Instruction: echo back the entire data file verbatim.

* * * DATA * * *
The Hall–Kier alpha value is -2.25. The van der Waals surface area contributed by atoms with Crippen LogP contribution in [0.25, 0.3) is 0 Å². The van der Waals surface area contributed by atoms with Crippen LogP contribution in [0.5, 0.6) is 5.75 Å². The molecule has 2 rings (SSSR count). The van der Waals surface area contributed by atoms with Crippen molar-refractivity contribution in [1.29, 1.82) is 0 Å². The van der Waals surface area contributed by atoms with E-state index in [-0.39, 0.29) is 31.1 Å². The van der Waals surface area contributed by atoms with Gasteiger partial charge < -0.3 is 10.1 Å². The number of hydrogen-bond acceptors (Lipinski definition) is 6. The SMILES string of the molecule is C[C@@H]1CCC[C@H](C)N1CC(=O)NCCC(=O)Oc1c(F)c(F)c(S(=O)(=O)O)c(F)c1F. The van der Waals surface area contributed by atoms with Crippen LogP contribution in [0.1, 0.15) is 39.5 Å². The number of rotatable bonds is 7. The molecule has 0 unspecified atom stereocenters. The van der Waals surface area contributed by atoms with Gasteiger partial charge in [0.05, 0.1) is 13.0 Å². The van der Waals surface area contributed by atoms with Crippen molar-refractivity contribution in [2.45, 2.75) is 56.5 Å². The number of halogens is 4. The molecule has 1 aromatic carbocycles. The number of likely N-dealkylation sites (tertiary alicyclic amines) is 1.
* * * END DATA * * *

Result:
The Hall–Kier alpha value is -2.25. The van der Waals surface area contributed by atoms with Crippen LogP contribution in [0.25, 0.3) is 0 Å². The van der Waals surface area contributed by atoms with Crippen LogP contribution in [0.5, 0.6) is 5.75 Å². The molecule has 2 rings (SSSR count). The van der Waals surface area contributed by atoms with Crippen molar-refractivity contribution in [1.29, 1.82) is 0 Å². The van der Waals surface area contributed by atoms with E-state index in [-0.39, 0.29) is 31.1 Å². The van der Waals surface area contributed by atoms with Gasteiger partial charge < -0.3 is 10.1 Å². The number of hydrogen-bond acceptors (Lipinski definition) is 6. The SMILES string of the molecule is C[C@@H]1CCC[C@H](C)N1CC(=O)NCCC(=O)Oc1c(F)c(F)c(S(=O)(=O)O)c(F)c1F. The van der Waals surface area contributed by atoms with Crippen LogP contribution in [0.1, 0.15) is 39.5 Å². The number of rotatable bonds is 7. The molecule has 0 unspecified atom stereocenters. The van der Waals surface area contributed by atoms with Gasteiger partial charge in [0.05, 0.1) is 13.0 Å². The van der Waals surface area contributed by atoms with Crippen molar-refractivity contribution in [2.45, 2.75) is 56.5 Å². The number of halogens is 4. The molecule has 1 aromatic carbocycles. The number of likely N-dealkylation sites (tertiary alicyclic amines) is 1.